Thursday, December 27, 2007

A DAY AT THE MALL

I'm not going to go into all of the details of what I experienced at the Big Shopping Center in Carmi'el.

Just take a friendly word of advice: *Never* go to a shopping mall when you're in a heightened state of awareness.

Trust me. Don't do it. I love you. That is why I'm saying this to you.

OK. OK. If you insist. Just one scene from a surrealistic day:

I went into an Aroma coffee shop (all of the stores in the mall are either large national or international chain stores). Just like every other store I'd been in, the behavior of the staff was regimented, stilted, formulaic and painstakingly crafted to create the "ambiance" that the place wants to project - and get the clientele to fall in line with and act accordingly.

When the girl gave me my coffee at the coffee bar, I asked her: "Tell me, just between us girls, at the end of the day are you able to shed the persona and just be?"

In my naïveté, I fully expected that she'd wink at me with a 'we both know this is hype' wink. But nooooo.

Instead she looked at me robotically and said: "Is there something wrong, Madame?" Though what she said was phrased as a question, it meant: "I know I've done everything according to the book, as I was trained. There can't possibly be anything wrong. You are not acting in accordance with the script. You're some kind of troublemaker. I hope we're not going to have to call security." (In addition to the staff wearing their cutesy costumes, there are security people crawling all over the place in these, um, establishments.)

I looked at her and said: "Oh, no, no. Everything is just fine. Just fine. I'm OK. You're OK. This whole scene is perfectly OK."

I walked back to my table, gingerly, and as I drank the conveyer belt, every cup is absolutely perfect coffee; I watched the other customers all behaving as one should when one goes to a coffee shop - all exactly according to regulation.

I sat there and my brain screamed out: SCOTTY!!!

Luckily, a friend came along and gave me a lift to Tzfat.

Now, things weren't always this way in Israel. When I first arrived here my friends and I used to frequent a coffee shop. The third or fourth time we went there the proprietor was playing chess with a friend. We stood there and waited for him to serve us. After a few minutes he looked up and said: "Don't be strangers. You know where the espresso machine is. You've seen how it's done. Make yourselves coffee." At first we were stunned, but then we decided we liked it. We had great fun making the espresso.

Years after that, I went into a place for a quick shwarma here in Tzfat. There were two women behind the counter. I told one what I wanted with the shwarma and she prepared it for me. I said "thank you" and as I held a 20 NIS bill out to her she said: "I don't take money. I'm just a friend. She's the owner. Pay her."

Now, THAT is the way to conduct business.

There are still a few businesses like that in Israel, but they are getting rarer and rarer. Luckily, there are still many in Tzfat.

Doreen Ellen Bell-Dotan, Tzfat, Israel
DoreenDotan@gmai.com

Wednesday, December 26, 2007

The Lotan Center for Creative Ecology

http://www.kibbutzlotan.com/creativeEcology/index.htm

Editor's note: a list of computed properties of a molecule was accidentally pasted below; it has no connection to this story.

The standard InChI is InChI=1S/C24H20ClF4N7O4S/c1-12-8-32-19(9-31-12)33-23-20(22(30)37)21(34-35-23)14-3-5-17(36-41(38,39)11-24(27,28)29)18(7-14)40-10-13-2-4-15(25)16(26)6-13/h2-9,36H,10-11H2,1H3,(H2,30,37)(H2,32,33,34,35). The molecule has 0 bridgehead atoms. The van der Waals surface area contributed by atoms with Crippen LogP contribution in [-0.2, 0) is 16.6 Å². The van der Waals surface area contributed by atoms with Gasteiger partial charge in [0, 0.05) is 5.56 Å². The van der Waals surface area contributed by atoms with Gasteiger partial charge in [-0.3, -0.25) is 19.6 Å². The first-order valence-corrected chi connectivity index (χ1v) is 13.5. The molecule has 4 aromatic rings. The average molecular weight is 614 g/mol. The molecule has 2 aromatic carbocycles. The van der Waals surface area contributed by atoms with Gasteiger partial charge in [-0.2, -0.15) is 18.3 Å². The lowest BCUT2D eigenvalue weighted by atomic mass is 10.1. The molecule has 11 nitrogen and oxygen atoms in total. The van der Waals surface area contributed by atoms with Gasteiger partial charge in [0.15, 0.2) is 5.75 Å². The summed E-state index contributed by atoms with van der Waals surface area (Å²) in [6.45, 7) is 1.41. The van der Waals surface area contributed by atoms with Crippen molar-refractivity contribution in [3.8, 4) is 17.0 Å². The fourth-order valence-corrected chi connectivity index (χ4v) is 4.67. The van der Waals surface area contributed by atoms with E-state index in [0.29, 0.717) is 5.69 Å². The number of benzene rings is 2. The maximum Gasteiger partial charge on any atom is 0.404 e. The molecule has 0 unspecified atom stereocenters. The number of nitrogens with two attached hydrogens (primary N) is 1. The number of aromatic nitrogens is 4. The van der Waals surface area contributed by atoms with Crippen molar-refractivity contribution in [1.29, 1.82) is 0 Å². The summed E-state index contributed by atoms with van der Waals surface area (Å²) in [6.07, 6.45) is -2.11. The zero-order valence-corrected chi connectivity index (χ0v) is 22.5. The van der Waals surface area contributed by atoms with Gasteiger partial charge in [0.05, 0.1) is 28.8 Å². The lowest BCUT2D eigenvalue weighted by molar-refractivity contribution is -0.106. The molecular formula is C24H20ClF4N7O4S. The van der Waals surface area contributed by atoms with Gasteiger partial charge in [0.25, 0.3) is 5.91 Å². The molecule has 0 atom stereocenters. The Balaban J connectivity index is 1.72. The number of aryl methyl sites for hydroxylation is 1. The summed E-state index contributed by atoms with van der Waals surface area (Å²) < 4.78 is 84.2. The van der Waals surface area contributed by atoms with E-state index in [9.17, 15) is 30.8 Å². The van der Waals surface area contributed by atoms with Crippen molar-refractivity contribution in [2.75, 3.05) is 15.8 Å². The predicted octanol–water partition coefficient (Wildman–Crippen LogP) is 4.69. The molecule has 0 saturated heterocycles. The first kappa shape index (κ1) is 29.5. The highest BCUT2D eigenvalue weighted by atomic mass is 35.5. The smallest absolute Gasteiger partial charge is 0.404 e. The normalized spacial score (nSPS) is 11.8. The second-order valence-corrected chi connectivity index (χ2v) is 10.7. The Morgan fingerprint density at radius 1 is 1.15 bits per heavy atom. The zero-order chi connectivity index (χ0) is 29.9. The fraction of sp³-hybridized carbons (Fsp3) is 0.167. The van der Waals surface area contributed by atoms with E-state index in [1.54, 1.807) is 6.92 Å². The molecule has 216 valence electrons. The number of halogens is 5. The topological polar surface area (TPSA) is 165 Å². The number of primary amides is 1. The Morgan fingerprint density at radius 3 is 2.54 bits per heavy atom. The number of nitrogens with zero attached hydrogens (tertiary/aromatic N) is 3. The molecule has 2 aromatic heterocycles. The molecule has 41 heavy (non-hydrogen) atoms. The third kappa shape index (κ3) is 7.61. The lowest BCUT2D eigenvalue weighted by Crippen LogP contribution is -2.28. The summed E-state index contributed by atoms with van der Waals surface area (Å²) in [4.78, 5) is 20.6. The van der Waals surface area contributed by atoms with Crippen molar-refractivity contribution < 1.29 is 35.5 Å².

More than 20 years ago I lived and worked for a short while in Kibbutz Ya'hel in the Arava desert.

Kibbutz Ya'hel was then 5 years old. I worked in the vineyard and
making compost. I worked in the dining room too. It was an unusual Kibbutz kitchen and dining hall, as 1/4 of the members were vegetarians. I was still too much in a New Yawk state of mind to be very good at the lifestyle, but I did love the members and carried wonderful memories of the place away with me for life.

One day we trundled off to nearby Kibbutz Lotan. At the time, Lotan was untouched desert, save two caravans.

While looking for Green Communities in Israel the other day on the
net, I found the Center at Kibbutz Lotan.

It does my heart good to see Lotan go in that direction.

Doreen Ellen Bell-Dotan, Tzfat, Israel

DoreenDotan@gmail.com

Monday, December 24, 2007

Lakota Nation Declare Themselves Sovereign Nation

They have annulled all treaties, as the US did not honor them.

Indymedia article:
http://tinyurl.com/ys295

Oh, happy day! This is AMAZING!

May their courage be an inspiration to ever subjected and subjugated People on Earth.


Doreen Ellen Bell-Dotan, Tzfat, Israel
DoreenDotan@gmail.com

Saturday, December 22, 2007

WILD

I used to regard the Anarcho-Primitivist movement with good-natured amusement.

The mental picture of John Zerzan bounding across the Serengeti plains wearing nothing but a loincloth and his TV-sized glasses would be a spectacle if ever there was one.

I've sometimes toyed with the idea of sending Chellis Glendinning an e- get well card.

My basic attitude toward them was: If you wanna bungle in the jungle, well, that's all right with me - so long as you don't encroach on my hi-tech Anarcho-Communist utopia, which is the *only* setting in which I can attain my much-coveted two-hour work day; I might even go camping with you when I'm on vacation. And besides, if you do try to encroach, we won't have any trouble deflecting your boomerangs and spears. As for poison darts, we Anarchists have become immune to them after so many years of diatribe.

Then this weekend I read what they have to say in earnest. I'm still reeling from it, having been shaken, not stirred. While I am not at all sure that I agree with their conclusions as to how to solve the problems, no one has plumbed their depths more profoundly or articulated them more trenchantly.

I mentioned the Serengeti plains tongue-in-cheek above. Now, no longer in a flippant frame of mind; I recall reading many years ago that children in various cultures when asked to draw what paradise looks like draw savannas.